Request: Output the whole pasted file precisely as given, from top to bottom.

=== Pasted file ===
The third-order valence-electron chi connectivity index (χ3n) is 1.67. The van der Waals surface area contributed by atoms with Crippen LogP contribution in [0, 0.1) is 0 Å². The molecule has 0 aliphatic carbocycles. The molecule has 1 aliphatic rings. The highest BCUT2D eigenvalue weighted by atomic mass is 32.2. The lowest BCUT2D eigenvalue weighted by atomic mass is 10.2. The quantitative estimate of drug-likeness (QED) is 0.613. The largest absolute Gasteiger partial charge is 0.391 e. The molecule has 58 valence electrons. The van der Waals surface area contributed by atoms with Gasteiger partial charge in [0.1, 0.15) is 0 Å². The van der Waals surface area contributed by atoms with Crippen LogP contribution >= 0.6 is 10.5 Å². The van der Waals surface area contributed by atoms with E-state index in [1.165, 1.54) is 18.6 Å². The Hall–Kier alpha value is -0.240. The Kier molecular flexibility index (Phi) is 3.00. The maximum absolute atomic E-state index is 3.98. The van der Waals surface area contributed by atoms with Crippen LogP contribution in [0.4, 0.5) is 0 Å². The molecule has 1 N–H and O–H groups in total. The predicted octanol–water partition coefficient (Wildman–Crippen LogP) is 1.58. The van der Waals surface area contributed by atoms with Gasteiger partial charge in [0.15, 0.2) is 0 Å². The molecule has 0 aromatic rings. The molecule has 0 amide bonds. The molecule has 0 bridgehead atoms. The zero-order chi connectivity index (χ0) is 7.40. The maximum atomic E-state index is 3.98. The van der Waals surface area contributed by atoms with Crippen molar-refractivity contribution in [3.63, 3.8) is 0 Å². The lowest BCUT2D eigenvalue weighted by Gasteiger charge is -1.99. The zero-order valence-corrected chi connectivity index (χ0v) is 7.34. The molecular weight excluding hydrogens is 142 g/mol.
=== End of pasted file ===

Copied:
The third-order valence-electron chi connectivity index (χ3n) is 1.67. The van der Waals surface area contributed by atoms with Crippen LogP contribution in [0, 0.1) is 0 Å². The molecule has 0 aliphatic carbocycles. The molecule has 1 aliphatic rings. The highest BCUT2D eigenvalue weighted by atomic mass is 32.2. The lowest BCUT2D eigenvalue weighted by atomic mass is 10.2. The quantitative estimate of drug-likeness (QED) is 0.613. The largest absolute Gasteiger partial charge is 0.391 e. The molecule has 58 valence electrons. The van der Waals surface area contributed by atoms with Gasteiger partial charge in [0.1, 0.15) is 0 Å². The van der Waals surface area contributed by atoms with Crippen LogP contribution >= 0.6 is 10.5 Å². The van der Waals surface area contributed by atoms with E-state index in [1.165, 1.54) is 18.6 Å². The Hall–Kier alpha value is -0.240. The Kier molecular flexibility index (Phi) is 3.00. The maximum absolute atomic E-state index is 3.98. The van der Waals surface area contributed by atoms with Crippen LogP contribution in [0.4, 0.5) is 0 Å². The molecule has 1 N–H and O–H groups in total. The predicted octanol–water partition coefficient (Wildman–Crippen LogP) is 1.58. The van der Waals surface area contributed by atoms with Gasteiger partial charge in [0.15, 0.2) is 0 Å². The molecule has 0 aromatic rings. The molecule has 0 amide bonds. The molecule has 0 bridgehead atoms. The zero-order chi connectivity index (χ0) is 7.40. The maximum atomic E-state index is 3.98. The van der Waals surface area contributed by atoms with Crippen molar-refractivity contribution in [3.63, 3.8) is 0 Å². The lowest BCUT2D eigenvalue weighted by Gasteiger charge is -1.99. The zero-order valence-corrected chi connectivity index (χ0v) is 7.34. The molecular weight excluding hydrogens is 142 g/mol.